Another trend in media that undermines my confidence is their tendency to characterise complex problems as a simple dichotomy of choices or views.  I'm not sure whether this reflect the limited intellect of the people producing news or the limited intellectual appetite of the audience.  I do think representing a complex issue as dichotomies encourages a polarised and partisan discussion.

 

I'm still prepared to listen to and learn from a person or agency I don't trust, I just put a more sceptical lens on what they say.

 

If you are thinking I gleaned the highlighted phrase from social media - I don't think so.  This is because: - 

 

- My lack of trust in the mainstream media in NZ predates social media. 

 

- I don't use social media - facebook, twitter etc.

 

 

Your lack of trust is well-placed. Journalistic standards have plummeted, except at a few holdout quality media outlets. Most of today's journalists are incompetent. They report on things that they do not have even a minimal understanding of. This is not always their fault. They are also under constant pressure to produce their stories. Sub-editing is a forgotten profession. Higher up, the blame lies with the fast food franchise nature of modern journalism, and the constant demand to maximise profits from advertising by producing 'infotainment' crap.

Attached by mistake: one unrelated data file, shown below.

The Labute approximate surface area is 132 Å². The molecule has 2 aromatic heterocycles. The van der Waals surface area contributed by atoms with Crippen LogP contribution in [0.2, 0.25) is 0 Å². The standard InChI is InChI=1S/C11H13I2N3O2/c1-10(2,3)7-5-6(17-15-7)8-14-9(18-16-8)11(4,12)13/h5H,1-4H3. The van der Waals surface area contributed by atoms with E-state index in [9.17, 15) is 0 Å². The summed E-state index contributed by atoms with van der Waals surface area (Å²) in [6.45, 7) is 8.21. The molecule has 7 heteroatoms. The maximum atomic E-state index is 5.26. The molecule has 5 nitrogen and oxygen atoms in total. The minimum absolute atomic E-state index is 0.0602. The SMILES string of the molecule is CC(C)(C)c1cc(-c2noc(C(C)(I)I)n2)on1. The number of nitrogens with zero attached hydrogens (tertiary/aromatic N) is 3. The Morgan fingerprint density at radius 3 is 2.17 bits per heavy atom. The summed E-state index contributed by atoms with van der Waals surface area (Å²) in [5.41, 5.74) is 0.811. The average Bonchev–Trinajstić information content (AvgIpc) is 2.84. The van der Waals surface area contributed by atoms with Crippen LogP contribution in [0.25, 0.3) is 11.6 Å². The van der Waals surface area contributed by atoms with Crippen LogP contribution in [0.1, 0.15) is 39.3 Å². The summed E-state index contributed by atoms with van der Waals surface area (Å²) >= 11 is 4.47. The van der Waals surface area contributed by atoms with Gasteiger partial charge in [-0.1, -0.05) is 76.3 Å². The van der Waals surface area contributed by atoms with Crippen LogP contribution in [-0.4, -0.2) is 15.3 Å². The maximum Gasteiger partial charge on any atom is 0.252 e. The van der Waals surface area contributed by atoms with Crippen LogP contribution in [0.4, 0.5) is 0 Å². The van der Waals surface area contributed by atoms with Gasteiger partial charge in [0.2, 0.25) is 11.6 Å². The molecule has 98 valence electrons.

I reject your reality and substitute my own. - Adam Savage